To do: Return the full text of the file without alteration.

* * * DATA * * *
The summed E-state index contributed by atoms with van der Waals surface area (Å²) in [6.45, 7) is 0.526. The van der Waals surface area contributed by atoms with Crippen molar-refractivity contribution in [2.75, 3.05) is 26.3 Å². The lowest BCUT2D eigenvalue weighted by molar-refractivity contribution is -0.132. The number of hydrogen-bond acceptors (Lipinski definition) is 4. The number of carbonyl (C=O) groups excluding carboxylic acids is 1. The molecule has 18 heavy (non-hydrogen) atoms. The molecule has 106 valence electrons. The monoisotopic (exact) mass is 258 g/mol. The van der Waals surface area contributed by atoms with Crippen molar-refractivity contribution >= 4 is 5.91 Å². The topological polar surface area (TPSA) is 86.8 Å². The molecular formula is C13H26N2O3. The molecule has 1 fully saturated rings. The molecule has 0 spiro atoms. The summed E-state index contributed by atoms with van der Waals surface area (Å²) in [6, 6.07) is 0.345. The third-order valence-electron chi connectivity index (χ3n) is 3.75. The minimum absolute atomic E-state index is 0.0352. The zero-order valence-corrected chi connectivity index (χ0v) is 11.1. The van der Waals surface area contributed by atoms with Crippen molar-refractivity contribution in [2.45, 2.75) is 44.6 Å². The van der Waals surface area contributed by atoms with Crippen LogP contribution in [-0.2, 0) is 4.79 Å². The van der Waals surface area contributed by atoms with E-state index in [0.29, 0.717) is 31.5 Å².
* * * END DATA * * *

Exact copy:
The summed E-state index contributed by atoms with van der Waals surface area (Å²) in [6.45, 7) is 0.526. The van der Waals surface area contributed by atoms with Crippen molar-refractivity contribution in [2.75, 3.05) is 26.3 Å². The lowest BCUT2D eigenvalue weighted by molar-refractivity contribution is -0.132. The number of hydrogen-bond acceptors (Lipinski definition) is 4. The number of carbonyl (C=O) groups excluding carboxylic acids is 1. The molecule has 18 heavy (non-hydrogen) atoms. The molecule has 106 valence electrons. The monoisotopic (exact) mass is 258 g/mol. The van der Waals surface area contributed by atoms with Crippen molar-refractivity contribution >= 4 is 5.91 Å². The topological polar surface area (TPSA) is 86.8 Å². The molecular formula is C13H26N2O3. The molecule has 1 fully saturated rings. The molecule has 0 spiro atoms. The summed E-state index contributed by atoms with van der Waals surface area (Å²) in [6, 6.07) is 0.345. The third-order valence-electron chi connectivity index (χ3n) is 3.75. The minimum absolute atomic E-state index is 0.0352. The zero-order valence-corrected chi connectivity index (χ0v) is 11.1. The van der Waals surface area contributed by atoms with Crippen molar-refractivity contribution in [2.45, 2.75) is 44.6 Å². The van der Waals surface area contributed by atoms with Crippen LogP contribution in [-0.2, 0) is 4.79 Å². The van der Waals surface area contributed by atoms with E-state index in [0.29, 0.717) is 31.5 Å².